Asher Senator is one of the most gifted reggae MCs we've ever had in this country. He and his best friend, the late Smiley Culture, were at their peak during the mid -to -late eighties, an era when UK reggae and dancehall music was in its heyday.John Masouri (Read the full review)
Smiley & Me is a first-hand account by Asher Senator about his friendship and musical partnership with the gifted MC Smiley Culture.
Starting in the early 1980’s it chronicles the growing pains and assimilation of energetic black teenagers’ In urban Briton at a culturally sensitive time.
Smiley and Me recounts how a community finds its voice. Not only in a social political sense. By setting out to write and perform conscious lyrics Asher, Smiley, Peter King and a generation of reggae MC’s articulated alternative viewpoints and identities.
Smiley and Me takes the reader behind the machine of the independent music business. It stakes out what it takes to create hit records and forge a musical sub-genre.
Asher Senator is one of the most gifted reggae MCs we've ever had in this country. He and his best friend, the late Smiley Culture, were at their peak during the mid -to -late eighties, an era when UK reggae and dancehall music was in its heyday. Smiley had hits with Police Officer and Cockney Translation, whilst Asher made his mark with Abbreviation Qualification and an album that pitted him against Jamaican Deejay Johnny Ringo, whose career never recovered from the experience. Smiley and Asher were each gifted in their own right, and devastating when trading lyrics in combination. It was they who invented the continuous rhyming style where every line ends with a rhyme, right the way through the track. This was a major stylistic innovation and the two of them were so skillful at it, they could dazzle you with lyrics, humour and technique, all at the same Time. Whilst they'd made their name chatting on sounds from the Wandsworth area— especially Buchanan— it wasn't until joining Saxon that their careers really took off, and they began to get noticed. The creativity that exploded from that camp changed the face of reggae history, and Smiley, Asher, Peter King Papa Levi and the other Saxon MCs even put Jamaica on the back foot at one stage —an occurrence that hasn't happened before or since.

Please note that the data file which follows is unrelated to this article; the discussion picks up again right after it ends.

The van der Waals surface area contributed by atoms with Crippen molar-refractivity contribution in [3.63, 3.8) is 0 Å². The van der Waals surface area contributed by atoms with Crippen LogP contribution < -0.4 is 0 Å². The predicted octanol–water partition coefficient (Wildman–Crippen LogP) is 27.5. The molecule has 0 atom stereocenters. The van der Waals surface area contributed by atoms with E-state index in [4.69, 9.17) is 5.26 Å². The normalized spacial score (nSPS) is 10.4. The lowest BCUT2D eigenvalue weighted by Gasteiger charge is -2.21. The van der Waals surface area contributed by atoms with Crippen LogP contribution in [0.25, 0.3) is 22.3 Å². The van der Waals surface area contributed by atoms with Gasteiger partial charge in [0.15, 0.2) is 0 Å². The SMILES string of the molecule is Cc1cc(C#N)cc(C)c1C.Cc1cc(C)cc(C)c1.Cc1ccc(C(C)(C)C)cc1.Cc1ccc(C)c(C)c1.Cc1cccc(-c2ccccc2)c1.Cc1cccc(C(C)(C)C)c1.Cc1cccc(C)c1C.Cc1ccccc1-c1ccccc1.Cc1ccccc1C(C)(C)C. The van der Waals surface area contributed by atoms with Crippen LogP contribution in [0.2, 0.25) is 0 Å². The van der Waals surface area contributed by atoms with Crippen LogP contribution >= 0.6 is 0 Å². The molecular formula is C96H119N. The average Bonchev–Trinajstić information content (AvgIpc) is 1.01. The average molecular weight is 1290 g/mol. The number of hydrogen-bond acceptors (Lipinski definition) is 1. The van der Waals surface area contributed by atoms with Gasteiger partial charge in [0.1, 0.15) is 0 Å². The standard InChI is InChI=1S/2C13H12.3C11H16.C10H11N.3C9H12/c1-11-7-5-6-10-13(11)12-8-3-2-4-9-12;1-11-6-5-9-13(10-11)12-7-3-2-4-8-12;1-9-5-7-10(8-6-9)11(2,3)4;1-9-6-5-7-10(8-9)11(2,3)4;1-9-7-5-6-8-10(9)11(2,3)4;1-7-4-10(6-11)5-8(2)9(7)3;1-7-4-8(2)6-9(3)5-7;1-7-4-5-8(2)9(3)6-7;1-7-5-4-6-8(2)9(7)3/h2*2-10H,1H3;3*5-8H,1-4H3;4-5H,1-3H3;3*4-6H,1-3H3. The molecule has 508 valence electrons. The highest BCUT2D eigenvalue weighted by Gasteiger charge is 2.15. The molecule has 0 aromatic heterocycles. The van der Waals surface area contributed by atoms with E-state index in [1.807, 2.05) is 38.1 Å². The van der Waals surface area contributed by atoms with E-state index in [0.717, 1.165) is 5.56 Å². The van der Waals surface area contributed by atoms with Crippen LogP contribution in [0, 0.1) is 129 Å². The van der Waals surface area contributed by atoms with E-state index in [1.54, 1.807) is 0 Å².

It's doubtful that this compelling memoir would have been written had Smiley not died — or was killed, if you subscribe to that theory— in such troubling circumstances five years ago. Shortly before he passed, Smiley asked Asher if he would provide a character reference for him, prior to a court hearing Smiley never made it before the judge, and the character reference that Asher wrote for him first turned into a eulogy recited at his funeral and now this full length book telling of the pairs exploits together. Their adventures tumble off the page like a movie script, and the action doesn't let up loran instant. We're told about their early days in south London, their introduction to sound system, girl trouble, local rivalries and a multitude of pranks involving club bouncers, unscrupulous promoters and the denizens of Railton Road, on Brixton's Infamous frontline. As the duo became more established and the hits began to flow, their spheres of activity widened accordingly. As part of Saxon, they travelled up and down the country but it's their larger -than -life exploits In Spain. France, New York and Jamaica that stay long in the memory, and also Smiley's fascination with real-life gangsters, like the notorious Gypsy J, who scammed him out of thousands yet still had him going back for more. Smiley enjoyed playing the high roller and when his musical celebrity began to ebb after the record deals and his weekly television show on Channel 4 [anyone remember Club MiX?] ended, he looked for other ways of attaining riches. It was at this point that his musical career took a back seat. We'd still see him in his Bentley and designer clothes, but he'd become drawn to another way of life that would ultimately cost him his own.
Smiley always had tremendous front and could charm or bluff his way out of most trouble that came his way, but the last few weeks of his life found him plagued by worries over deals that had gone astray, and impending court cases. Asher loved Smiley like a brother, and describes his early triumphs and subsequent fall from grace with the same witty, incisive realism that went into their lyrics. He's a talented writer, and has not only done Smiley and himself proud with this book, but also UK reggae and dancehaII music as a whole.